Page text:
Biomutant PC Review

After numerous delays, Biomutant, which has been developed by the indie studio Experiment 101, was finally released on May 25th. There was a lot of hype surrounding the release of this open-world, post-apocalyptic Kung-Fu fable RPG. However, despite being enjoyable at times, Biomutant is unfortunately plagued by a number of issues.

After completing the game’s campaign and several of the side quests (there are still 50+ left in my list, and probably more to find), which took me around 25 hours, here are my thoughts.

The world looks great, but is kind of empty.

Story

The game takes place after the fall of “human civilization”.  The story revolves around saving the World Tree which is being consumed by 4 world eaters. Thus, you need to follow a few main story threads to prepare and then defeat each of these 4 bosses along with the enemy that killed your parents.

In addition to this you will have to side with one of the several tribes, and then defeat the others (by taking down a few outposts and then a fortress).

The story itself is not particularly original or entertaining, but it provides enough to drive you through the campaign.

The problem with the story & quests, in general, is that the writing itself is not great, and often feels like it’s been written for children. This issue is made worse by the way the story is presented via a narrator. 

I hope you enjoy running around doing fetch quests.

Every creature in the game speaks gibberish (think of the Sims), after which the narrator will begin relaying to you what has been said (and by that you’ve likely already read the subtitles). This happens with every dialogue in the game (which are all unnecessarily long and add nothing to your connections to the story or characters giving them). None of the NPCs you meet will come across as unique or have any personalities since they are all voiced by the same narrator.

He also constantly comments on various things in the game world. You will hear him talking when finding good loot, after battles, or when discovering certain areas. It’s unrelenting. I enjoyed the narrator in Bastion, but in this game it just doesn’t work for me.

I actually ended up disabling the narrator entirely, quite early in the game, for almost all of my playthrough and ended up enjoying it far more than before. 

The game was patched a few days ago “fixing” some of the pacing issues with the narrator and added more options relating to it. While this improved it a little, it did not fix the core issue with the way the story is presented.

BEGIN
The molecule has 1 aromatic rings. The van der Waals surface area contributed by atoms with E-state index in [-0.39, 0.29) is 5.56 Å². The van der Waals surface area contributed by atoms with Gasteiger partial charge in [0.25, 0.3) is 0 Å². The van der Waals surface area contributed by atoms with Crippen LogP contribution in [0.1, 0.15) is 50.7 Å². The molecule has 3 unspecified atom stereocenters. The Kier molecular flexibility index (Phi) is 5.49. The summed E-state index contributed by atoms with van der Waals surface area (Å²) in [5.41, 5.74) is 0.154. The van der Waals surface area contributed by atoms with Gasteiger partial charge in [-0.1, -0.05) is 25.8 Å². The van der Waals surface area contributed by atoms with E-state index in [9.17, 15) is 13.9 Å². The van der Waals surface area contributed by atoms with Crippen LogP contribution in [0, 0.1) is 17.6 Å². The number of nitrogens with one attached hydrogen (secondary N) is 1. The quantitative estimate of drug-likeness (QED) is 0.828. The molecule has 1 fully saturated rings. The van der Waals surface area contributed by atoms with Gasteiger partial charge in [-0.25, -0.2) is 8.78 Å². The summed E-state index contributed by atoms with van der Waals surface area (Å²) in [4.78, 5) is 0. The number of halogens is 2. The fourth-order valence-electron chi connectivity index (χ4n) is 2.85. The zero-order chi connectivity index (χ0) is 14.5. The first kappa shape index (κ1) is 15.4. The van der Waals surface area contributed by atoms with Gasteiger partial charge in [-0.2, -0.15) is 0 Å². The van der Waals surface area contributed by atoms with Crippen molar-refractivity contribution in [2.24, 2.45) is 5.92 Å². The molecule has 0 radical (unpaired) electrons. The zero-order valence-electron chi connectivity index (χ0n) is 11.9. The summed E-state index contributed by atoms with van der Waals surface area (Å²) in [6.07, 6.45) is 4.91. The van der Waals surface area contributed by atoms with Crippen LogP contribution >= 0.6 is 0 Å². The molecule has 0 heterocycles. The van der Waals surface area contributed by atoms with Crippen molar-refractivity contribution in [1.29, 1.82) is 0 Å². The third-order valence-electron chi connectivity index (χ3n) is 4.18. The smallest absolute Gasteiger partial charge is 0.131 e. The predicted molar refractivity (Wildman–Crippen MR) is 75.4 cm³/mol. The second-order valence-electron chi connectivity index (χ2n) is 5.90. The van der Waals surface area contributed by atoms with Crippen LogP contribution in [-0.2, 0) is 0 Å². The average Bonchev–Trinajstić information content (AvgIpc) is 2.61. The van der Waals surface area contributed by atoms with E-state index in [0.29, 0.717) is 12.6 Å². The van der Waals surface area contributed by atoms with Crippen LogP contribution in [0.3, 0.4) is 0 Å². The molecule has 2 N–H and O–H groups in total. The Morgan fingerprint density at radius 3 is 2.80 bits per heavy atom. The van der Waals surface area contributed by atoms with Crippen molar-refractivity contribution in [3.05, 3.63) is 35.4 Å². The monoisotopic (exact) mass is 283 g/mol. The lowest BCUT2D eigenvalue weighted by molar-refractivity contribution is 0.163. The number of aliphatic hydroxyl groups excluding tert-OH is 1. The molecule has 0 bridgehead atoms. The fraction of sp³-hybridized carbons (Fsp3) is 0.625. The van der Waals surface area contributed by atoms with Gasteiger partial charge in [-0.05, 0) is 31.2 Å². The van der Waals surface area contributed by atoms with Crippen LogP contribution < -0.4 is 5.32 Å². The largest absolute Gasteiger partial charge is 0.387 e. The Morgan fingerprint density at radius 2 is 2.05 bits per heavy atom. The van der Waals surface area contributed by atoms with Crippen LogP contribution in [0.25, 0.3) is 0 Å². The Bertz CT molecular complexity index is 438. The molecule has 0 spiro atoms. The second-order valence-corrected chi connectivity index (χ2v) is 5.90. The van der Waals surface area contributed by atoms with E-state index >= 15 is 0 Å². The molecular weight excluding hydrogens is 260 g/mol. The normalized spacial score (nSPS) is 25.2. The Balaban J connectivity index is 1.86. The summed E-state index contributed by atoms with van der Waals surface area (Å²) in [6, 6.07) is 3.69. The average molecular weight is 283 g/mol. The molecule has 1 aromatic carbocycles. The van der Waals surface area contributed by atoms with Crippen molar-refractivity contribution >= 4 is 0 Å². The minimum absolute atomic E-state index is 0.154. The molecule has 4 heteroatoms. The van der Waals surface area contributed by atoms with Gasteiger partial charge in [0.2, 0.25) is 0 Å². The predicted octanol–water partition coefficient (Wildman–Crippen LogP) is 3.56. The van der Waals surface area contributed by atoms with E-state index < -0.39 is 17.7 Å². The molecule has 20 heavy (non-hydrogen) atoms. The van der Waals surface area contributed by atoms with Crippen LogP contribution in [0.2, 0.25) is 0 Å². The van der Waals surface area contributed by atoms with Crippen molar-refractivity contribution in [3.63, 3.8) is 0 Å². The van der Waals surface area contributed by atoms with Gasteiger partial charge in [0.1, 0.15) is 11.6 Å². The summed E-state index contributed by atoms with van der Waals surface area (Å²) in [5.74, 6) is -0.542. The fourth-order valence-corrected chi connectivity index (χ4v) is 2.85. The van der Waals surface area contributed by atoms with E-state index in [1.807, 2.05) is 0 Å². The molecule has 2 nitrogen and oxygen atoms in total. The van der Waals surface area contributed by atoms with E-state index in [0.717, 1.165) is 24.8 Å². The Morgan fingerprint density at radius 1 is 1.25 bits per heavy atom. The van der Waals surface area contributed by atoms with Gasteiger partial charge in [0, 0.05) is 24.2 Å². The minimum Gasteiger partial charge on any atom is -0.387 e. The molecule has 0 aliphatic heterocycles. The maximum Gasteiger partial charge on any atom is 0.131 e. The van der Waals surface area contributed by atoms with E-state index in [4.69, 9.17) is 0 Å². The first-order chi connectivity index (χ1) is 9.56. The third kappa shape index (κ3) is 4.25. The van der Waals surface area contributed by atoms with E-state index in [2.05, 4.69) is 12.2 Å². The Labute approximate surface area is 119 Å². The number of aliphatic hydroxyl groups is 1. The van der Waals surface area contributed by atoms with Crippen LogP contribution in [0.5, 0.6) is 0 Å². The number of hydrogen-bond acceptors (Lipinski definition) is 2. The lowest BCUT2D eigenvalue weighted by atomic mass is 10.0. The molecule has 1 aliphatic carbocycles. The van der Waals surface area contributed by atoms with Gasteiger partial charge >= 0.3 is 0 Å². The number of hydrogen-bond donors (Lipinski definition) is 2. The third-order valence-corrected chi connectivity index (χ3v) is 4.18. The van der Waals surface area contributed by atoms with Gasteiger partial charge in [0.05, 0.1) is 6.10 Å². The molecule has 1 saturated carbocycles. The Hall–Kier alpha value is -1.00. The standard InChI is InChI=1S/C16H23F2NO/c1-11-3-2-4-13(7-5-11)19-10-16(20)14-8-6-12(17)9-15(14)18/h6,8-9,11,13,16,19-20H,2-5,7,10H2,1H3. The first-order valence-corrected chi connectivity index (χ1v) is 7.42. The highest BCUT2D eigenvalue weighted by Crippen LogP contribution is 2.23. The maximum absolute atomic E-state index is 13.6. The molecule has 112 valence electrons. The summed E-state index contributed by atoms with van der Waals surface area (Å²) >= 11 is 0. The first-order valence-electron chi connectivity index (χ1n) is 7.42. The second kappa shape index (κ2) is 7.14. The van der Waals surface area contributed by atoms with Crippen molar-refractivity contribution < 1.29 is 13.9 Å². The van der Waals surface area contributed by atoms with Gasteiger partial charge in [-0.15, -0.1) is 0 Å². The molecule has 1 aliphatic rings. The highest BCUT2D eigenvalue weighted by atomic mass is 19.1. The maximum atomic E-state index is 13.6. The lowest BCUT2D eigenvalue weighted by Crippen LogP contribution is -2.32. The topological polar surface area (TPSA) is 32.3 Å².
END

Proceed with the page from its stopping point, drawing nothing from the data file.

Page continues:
I should also note that players can make some moral choices throughout the game that will lead to different endings and give you either light or dark points. So for those who are interested, it may warrant a second playthrough to see how things play out differently.

The characters have zero personality due to the narration

Visuals & Sound

Visually the game looks great. Biomutant has vibrant colors, cute furry animals, and a mostly interesting world to explore. The art team did a good job here. The orientally themed soundtrack also works fine and I didn’t find it too repetitive despite hearing each track numerous times. 

Unfortunately as good as the world can look at times, it’s very empty. Outside of a few encounters (that don’t respawn), there’ll be long stretches of “nothingness” while traveling around. Thankfully though, there are several fast travel locations around the map that can be unlocked.

There are a few different areas in which you’ll need appropriate resistances to explore (otherwise you’ll end up dying). Most of the map can be freely explored without worrying about this though, and by the time you get to late/end game, your gear will give you 100% resistance to all of these places, allowing you to freely venture into them. However, at that point you most likely won’t need any more loot or gear since you’ll already be very strong.

I also had some issues with the game’s sound design. The melee combat sounds were incredibly muted making combat feel like it lacked any sense of impact. The good news is that this was patched the day before I finished the game. The update definitely improved the audio in several areas including the combat. So yeah, at least I’m glad to see that the devs are actually listening to the feedback.

Gameplay

The gameplay in Biomutant consists of combat, exploration and puzzles. 

The puzzles are mind-numbingly simple, and despite appearing slightly different visually, they all revolve around the same mechanic. Match the yellow with the yellow and the white with the white. In many cases, you rotate one knob and the puzzle is done. So I’m really… puzzled as to why the devs even bothered including them.

Complex puzzles? A biomutant craves not these things.

The loot system and overall exploration are arguably the strongest points of Biomutant. It was enjoyable to explore the game’s world and the various structures littered about it. There was always loot to be found, even though the majority of it was garbage and useless. I ended up either selling or dismantling it for parts to craft better items. At least though there is a lot of loot.

In and of itself this is not an issue, but the UI hinders this process. There is no way to mass dismantle groups of items, so you’ll have to manually sell or dismantle each item. Navigate to it, select it, then select the option in the dialogue box that appears. Wash, rinse, and repeat for the other 100 items in your inventory. If developers are making a game based around loot, it seems like a serious oversight to not include QoL features for the mass dismantling or bulk sale of items. There are a few other issues with sorting items in some other situations as well.

The UI in general leaves a lot to be desired. Pressing M goes to the map, but if you then press M again, you won’t be able to close it. You’ll need to press ESC which takes you back to the UI overview screen, and then you’ll have to press ESC again to go back to the game. What? 

Combat can be enjoyable, but it gets repetitive (LMB, LMB,F, RMB RMB F, LMB; LMB F, – Super Wang-fu)